My Editing Process

I’ve edited essays until my eyes hurt, so I figured I’d break down my process to better understand how I operate. For those moments I don’t remember what to do when faced with a terrible first draft.

I tend to start from the beginning and work my way to the end. It seems the most logical to me.

I’m not sure where I’d even begin if I didn’t start with the first sentence. That being said, reading backwards is a good strategy to catch spelling mistakes.

When I’m on the computer, I make content changes. This involves cutting, rewriting, as well as moving ideas around. It’s just easier to copy and paste on a computer than on a phone.

I make edits to the content first before I get to the mechanics or the smaller but still significant details like grammar. Once I’m happy with the placement of each sentence, I move on to making everything sound better.

I almost always take a break to get away from my slightly-improved-but-still-needs-plenty-of-improvement essays. I think about anything else in the world not related to editing.

I come back with a fresher pair of eyes and a re-energized mind.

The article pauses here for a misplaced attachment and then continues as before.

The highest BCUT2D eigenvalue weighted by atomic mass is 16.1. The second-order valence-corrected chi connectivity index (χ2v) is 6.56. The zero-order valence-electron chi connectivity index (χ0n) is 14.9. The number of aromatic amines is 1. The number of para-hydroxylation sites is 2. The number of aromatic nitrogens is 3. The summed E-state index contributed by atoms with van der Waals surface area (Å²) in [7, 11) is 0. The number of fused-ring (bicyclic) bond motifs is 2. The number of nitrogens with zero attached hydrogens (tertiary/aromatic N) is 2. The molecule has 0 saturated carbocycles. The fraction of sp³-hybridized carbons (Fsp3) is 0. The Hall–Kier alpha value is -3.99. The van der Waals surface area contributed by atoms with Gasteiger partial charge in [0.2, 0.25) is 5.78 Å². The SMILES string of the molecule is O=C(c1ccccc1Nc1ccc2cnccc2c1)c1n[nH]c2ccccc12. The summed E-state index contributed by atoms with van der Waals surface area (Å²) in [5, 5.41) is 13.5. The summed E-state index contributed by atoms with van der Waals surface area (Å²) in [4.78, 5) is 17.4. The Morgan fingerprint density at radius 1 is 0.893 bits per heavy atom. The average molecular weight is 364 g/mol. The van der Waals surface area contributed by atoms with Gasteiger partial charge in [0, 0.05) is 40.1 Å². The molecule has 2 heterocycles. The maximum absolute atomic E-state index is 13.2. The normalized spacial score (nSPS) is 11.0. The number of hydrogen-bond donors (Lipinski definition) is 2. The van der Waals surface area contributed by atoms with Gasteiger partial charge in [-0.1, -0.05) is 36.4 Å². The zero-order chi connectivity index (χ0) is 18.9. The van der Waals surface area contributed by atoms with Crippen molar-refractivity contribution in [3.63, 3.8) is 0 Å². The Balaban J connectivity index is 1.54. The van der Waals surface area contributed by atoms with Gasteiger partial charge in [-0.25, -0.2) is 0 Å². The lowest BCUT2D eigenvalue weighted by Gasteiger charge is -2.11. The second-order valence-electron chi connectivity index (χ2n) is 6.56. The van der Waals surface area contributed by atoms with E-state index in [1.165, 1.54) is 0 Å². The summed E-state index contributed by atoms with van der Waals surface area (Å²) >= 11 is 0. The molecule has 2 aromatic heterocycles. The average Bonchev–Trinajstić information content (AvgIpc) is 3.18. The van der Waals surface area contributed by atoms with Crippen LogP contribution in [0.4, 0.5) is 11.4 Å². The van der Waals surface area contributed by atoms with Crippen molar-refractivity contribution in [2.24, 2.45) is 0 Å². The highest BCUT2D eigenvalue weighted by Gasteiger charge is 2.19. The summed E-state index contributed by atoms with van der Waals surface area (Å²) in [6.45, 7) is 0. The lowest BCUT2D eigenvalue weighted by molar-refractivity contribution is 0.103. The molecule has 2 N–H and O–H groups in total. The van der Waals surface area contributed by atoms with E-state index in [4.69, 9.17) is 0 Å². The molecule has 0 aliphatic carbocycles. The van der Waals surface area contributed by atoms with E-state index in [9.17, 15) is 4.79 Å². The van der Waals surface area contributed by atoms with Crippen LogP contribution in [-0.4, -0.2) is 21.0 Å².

Then I do technical edits on my phone. It’s convenient because I bring my device with me everywhere I go, so I can access my essays all the time.

I play with words until I find the perfect one. Two seconds later, I resign myself to the fact that perfection is impossible. Again, I work in a chronological fashion.

I know I’m done when I try to change something but end up liking the original better. I came up with a new title once, but I ultimately went with the old one.

Editing is a time-consuming process. There aren’t any corners you can cut. Just do your best. Who knows, you may even surprise yourself when all is said and done.


My Editing Tips

  • Delete the word “that”. Because that is usually not necessary. That is rarely needed for clarity. If it is needed, by all means leave that in there. If not, get rid of that.
  • Don’t use the same word or phrase all the time. Can you believe that I used to use “then” every other sentence? My elementary teacher even told my parents about this. Then I stopped using then completely. Afterwards, I tried to switch it up, which led to many awkward sentence constructions. And later on, I learned not to rely on any one word so much. Instead I attempted to use the best word in each scenario, not the same one in all of them.
  • Discard adverbs. Like you discard trash. Quickly and efficiently.
  • Do read out loud. Because nothing is more fun than reading your work out loud. Trust me on this one.

9 Editing Tips And Techniques